Whoop whoop we’re half way through the week and I’m thrilled to be taking part in the blog tour for Nick Louth’s The Body In The Mist. I’ve got a rather enticing extract to whet your literary appetite!
Many thanks to Ellie Pilcher at Canelo for inviting me on the blog tour!
A brutal murder hints at a terrifying mystery, and this time it’s personal.
A body is found on a quiet lane in Exmoor, victim of a hit and run. He has no ID, no wallet, no phone, and – after being dragged along the road – no recognisable face.
Meanwhile, fresh from his last case, DCI Craig Gillard is unexpectedly called away to Devon on family business.
Gillard is soon embroiled when the car in question is traced to his aunt. As he delves deeper, a dark mystery reveals itself, haunted by family secrets, with repercussions Gillard could never have imagined.
The past has never been deadlier.
From master storyteller Nick Louth comes the third instalment in the DCI Craig Gillard series. Compelling, fast-paced and endlessly enjoyable, The Body in the Mist is a triumph, perfect for fans of Robert Bryndza, Angela Marsons and Faith Martin
Smeared jewels of red tail lights snaked ahead into the darkness and the rhythmic lament of the wipers made only the briefest impression on the rain. A Friday evening, heading out of London to the south-west. Like everybody else on the planet, or so it seemed. They had the radio on because they were not speaking. Craig Gillard’s hands gripped the wheel, arms straight, as if he were racing, but they had only moved a few yards in half an hour. Sam eyed her husband of two years. They had argued, uncharacteristically, for three junctions round the M25. Now 12 miles along the M3, a heavy silence lay between them.
It had begun with a phone call to their home on Wednesday evening. Gillard had just got back from a particularly rough day. A man’s suicide on the railway track at Worplesdon, just outside Guildford. Initial reports were that he may have been pushed. Gillard had taken statements from a number of upset witnesses, and had been there when the news was broken to the man’s wife. His final commute, as it turned out. He had lost his job months ago and had never told her, just continued to make the journey until the day his season ticket ran out. It seemed an appropriate day to throw himself under a train.
Sam had assumed that that was why Gillard had been irritable that Wednesday evening. He had not thanked her for the special meal she had cooked. Gazpacho followed by seafood paella and zabaglione, which was quite a tricky dessert. He hadn’t noticed the new blouse she was wearing, nor remarked upon the fact that she had lit candles at the dinner table. She always made allowances for the stress of his work, the things he had to see, the people he had to deal with. Criminals, obviously. She coaxed him to talk. That usually helped. But the long phone call he received just before dinner, which he had taken out of hearing up in their bedroom, seemed to have made things worse.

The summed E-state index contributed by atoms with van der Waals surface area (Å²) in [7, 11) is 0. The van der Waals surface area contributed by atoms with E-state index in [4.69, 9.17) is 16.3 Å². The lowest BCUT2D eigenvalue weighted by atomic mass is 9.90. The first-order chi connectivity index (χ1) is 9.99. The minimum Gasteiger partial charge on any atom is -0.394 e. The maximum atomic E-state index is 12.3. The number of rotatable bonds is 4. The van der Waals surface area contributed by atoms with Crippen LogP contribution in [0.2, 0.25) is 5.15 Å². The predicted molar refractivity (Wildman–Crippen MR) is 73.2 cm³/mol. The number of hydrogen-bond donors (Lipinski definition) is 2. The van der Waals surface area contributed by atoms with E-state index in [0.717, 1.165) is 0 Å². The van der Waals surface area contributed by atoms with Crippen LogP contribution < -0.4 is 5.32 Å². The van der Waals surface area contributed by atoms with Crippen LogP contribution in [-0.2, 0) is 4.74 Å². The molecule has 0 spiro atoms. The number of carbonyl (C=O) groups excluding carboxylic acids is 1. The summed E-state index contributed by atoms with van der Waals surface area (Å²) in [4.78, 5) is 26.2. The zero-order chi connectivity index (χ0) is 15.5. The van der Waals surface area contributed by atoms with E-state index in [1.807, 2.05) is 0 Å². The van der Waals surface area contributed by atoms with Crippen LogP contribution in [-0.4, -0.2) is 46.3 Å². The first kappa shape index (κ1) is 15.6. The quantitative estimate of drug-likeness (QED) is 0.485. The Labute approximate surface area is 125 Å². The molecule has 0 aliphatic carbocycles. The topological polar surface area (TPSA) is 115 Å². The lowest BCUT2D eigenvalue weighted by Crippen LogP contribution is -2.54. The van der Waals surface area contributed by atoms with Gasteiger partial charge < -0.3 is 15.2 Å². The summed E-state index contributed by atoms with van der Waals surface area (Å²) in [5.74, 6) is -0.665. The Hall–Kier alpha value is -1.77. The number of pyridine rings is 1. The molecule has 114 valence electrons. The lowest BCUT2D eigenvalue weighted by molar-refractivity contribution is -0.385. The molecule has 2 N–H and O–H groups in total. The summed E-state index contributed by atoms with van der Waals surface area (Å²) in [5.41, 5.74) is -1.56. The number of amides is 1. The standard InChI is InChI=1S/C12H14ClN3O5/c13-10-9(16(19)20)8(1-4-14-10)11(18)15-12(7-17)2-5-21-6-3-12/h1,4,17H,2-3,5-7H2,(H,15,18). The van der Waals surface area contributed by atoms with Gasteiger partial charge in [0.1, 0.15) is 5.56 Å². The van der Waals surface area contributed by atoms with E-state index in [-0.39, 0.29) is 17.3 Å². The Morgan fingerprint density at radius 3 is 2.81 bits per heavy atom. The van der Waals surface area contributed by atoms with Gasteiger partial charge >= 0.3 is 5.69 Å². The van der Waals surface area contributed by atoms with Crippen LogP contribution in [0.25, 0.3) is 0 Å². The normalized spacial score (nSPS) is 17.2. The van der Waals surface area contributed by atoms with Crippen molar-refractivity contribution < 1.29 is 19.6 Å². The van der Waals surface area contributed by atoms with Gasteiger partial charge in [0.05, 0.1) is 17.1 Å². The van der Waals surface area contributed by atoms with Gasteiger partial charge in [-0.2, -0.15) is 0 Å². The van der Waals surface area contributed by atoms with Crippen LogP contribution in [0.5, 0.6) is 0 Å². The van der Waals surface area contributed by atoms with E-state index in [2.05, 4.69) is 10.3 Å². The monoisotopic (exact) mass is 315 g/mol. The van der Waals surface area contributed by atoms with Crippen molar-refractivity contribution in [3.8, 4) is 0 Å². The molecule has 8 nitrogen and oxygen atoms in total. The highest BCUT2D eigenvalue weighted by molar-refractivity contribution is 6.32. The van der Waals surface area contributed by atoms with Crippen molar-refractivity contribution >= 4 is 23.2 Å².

‘Who was that, Craig?’ she had asked.
‘Tricia. Auntie Trish,’ he said with a roll of his eyes.
Sam remembered her from their wedding. She was a tiny little fluttering bird of a woman, about 70, with quick bright eyes and an enquiring mind. But she could certainly talk for England. They had a standing invitation to visit her in Barnstaple in Devon, one that Gillard had always seemed determined not to accept. ‘What did she want? Is she all right? You were on there a long time.’
‘Timing my calls now?’ he had snapped. Seeing the look of shock on her face, he immediately apologized, blaming the stress of the day. She had put her arms out to him, but felt that his embrace was perfunctory, the kiss on her ear absent-minded, the pat on her back merely a genuflection. His mind was elsewhere.
‘So what did she want?’
He looked away. ‘Usual family stuff.’ His expression telegraphed it was anything but usual, but she had let it lie.
Next day, from work, he had texted her the idea of a long weekend away in Devon. Friday evening to Monday afternoon. Brilliant. That had been her response. She was on a flexi day on the Monday. It would work well. Sam was surprised, because she was normally the one dragging him away from work, making all the arrangements for time away. This time Craig said he would sort everything out. ‘There’s no need to book anywhere,’ he had said. She wondered if he was making amends for his coldness the day before.